But one of the reasons that we LOVE Gene is because he’s pure Gene. He doesn’t TRY to be Gene. And he certainly doesn’t try NOT to be Gene. He’s simply pure Gene, through and through. In fact, he’s pretty much as Gene as it gets. Not to stray TOO far from the subject at hand, but let’s take just a moment to explore what exactly it is that makes Gene so unbelievably Gene…

“When I go though her, it’s just like a hot knife through butter”

“She keeps her eggs in one basket, but I threw her a bone… she was dealt a full deck but she likes to live alone”

“Love ’em, leave ’em. Love ’em, leave ’em. Love ’em, leave ’em. Love ’em; leave ’em. Yeah!”

“Well it’s out of the frying pan, into the fire. So bend over baby, and let me be the driver.”

The only thing we’re missing here is wooden nickels and spitting into the wind. But that’s Gene. No one does Gene quite like Gene. And he’s SO Gene that he’s a millionaire as a result of it. I could pretend to be Gene, but at the end of the day, my conscience would get the best of me, and I’d have to apologize.

Back to the album. Track two is “Burning Up With Fever”, and it’s a pretty heavy rocker. It was a great idea to have the first two songs really hit hard. Then comes “See You Tonite”. Acoustic guitars. Gentle little pop song. Completely innocuous. Trying to widen the fan base to include more than ten year old boys. Like me. “Tunnel Of Love”… (“I’ve got to visit your tunnel of love…” *sigh*).

You know, as embarrassing as it is for me to admit this, I finally DID figure out what Gene and Paul must have been thinking when they started out. Initially (as legend has it), they wanted to name their band F*CK. But then backed off and named themselves KISS, instead. It’s no big leap to realize that almost all of their songs are about sex. They made themselves synonymous with songs about sex. (Cheap Trick’s “Surrender” — “When I woke up, mom and dad were rolling on the couch… rolling numbers, rock and rolling, got my KISS records out…”). But WHY? That was always the question on my naive mind. Then it hit me… what do 100% of human beings all have in common? We’re all (or mostly all) genetically disposed to carrying on the species through procreation. We all want to have sex. We all have a sex drive. Write about what the greatest percentage of humans has in common, and you stand to make that majority your fan base. (Conversely, if I only write about the organic chemistry experiment in my lab at work, I’m narrowing my potential fan base.) So EVEN THEN, Gene was being one shrewd cat. He wasn’t trying to change the world. Wasn’t trying to cure cancer. Wasn’t trying to become some spiritual leader. He was aiming directly for the crotch. Yep. That’s our Gene. By the way, “True Confessions” just sucks.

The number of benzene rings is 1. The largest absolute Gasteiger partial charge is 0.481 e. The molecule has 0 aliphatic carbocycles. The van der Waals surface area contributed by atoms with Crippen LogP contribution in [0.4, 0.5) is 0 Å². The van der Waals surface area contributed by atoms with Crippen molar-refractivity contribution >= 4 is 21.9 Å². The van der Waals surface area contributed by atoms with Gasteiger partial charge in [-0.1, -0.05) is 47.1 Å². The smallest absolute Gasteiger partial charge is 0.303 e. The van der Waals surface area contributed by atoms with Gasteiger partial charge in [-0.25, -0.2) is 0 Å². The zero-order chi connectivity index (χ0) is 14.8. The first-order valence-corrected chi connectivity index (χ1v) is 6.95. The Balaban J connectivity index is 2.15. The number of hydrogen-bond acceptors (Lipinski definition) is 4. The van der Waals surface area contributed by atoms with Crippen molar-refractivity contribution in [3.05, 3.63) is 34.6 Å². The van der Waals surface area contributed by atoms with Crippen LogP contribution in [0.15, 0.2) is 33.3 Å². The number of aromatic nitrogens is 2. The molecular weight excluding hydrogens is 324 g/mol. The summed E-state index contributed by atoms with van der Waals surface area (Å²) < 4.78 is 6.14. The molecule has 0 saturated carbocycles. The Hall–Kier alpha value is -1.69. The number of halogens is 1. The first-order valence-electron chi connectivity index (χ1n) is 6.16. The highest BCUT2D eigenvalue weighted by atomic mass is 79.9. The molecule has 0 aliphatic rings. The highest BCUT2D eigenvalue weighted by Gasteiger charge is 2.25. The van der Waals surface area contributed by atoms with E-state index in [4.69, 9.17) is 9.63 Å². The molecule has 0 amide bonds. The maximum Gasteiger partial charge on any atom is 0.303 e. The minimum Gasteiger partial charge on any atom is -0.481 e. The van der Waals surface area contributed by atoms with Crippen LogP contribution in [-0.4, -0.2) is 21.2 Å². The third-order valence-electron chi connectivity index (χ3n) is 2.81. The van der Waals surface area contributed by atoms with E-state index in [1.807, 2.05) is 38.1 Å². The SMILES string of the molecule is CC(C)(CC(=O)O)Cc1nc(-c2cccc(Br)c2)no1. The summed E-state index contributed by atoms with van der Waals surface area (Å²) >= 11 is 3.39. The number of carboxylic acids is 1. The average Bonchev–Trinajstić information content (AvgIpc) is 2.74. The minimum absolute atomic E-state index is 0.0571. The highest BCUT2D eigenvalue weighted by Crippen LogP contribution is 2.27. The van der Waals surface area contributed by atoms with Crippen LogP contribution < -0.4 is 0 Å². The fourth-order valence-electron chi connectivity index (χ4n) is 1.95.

Side Two: “Living In Sin”. Mid-tempo rocker starring Cher. “I’m living in sin at the Holiday Inn, yeah.” Need I say more? “Always Near You/Nowhere to Hide”–slower, and actually pretty hooky. Stuck in my head a lot, as a kid. And hey, Gene had an impressive vocal range… listen to those closing notes. Almost sounds like Paul’s falsetto on “I Was Made For Loving You”. Which I always aspired to, but never could quite hit. “Man of 1,000 Faces”… it’s cool to listen to the instrumentation he used… some orchestral stuff. But in the words of some wise man, “you can’t polish a turd.” No substance. “See You In Your Dreams” is a re-recording of the same track that was on Rock And Roll Over. An okay song, but not worth redoing, in my opinion. And then, as only Gene could do, he wraps the album with “When You Wish Upon A Star”. Yep. THAT one. The one you heard from the good folks at Disney. Oh, man. Just like Van Halen doing “Happy Trails” accapella, this is one of those magical novelty songs that went on EVERY mix tape for my non-KISS friends. Earned me cool points every time.

Gene’s solo album: A conditional 7 stars. Would have been a 5, but the album cover and included poster (which interlocked with the other band members’ posters, and were all done by the same artist) gives this album extra cool points. Gene inspired a generation of rockers with his image and attitude. The Melvins are just one example.

Peter’s Solo Album

Full disclosure: Peter was my favorite member of KISS back then, and his solo album was the first of the four that I bought. I was a pretty fragile kid, probably 85 lbs dripping wet, and the late 70’s were a very strange time in my life. I related to Peter as someone who would probably be pretty cool in real life; nice, but still cool enough to be a superhero. So, regardless of how lame some of his songs may have been, I cut him the most slack. Actually, I simply worshipped him; there was no cutting him slack required.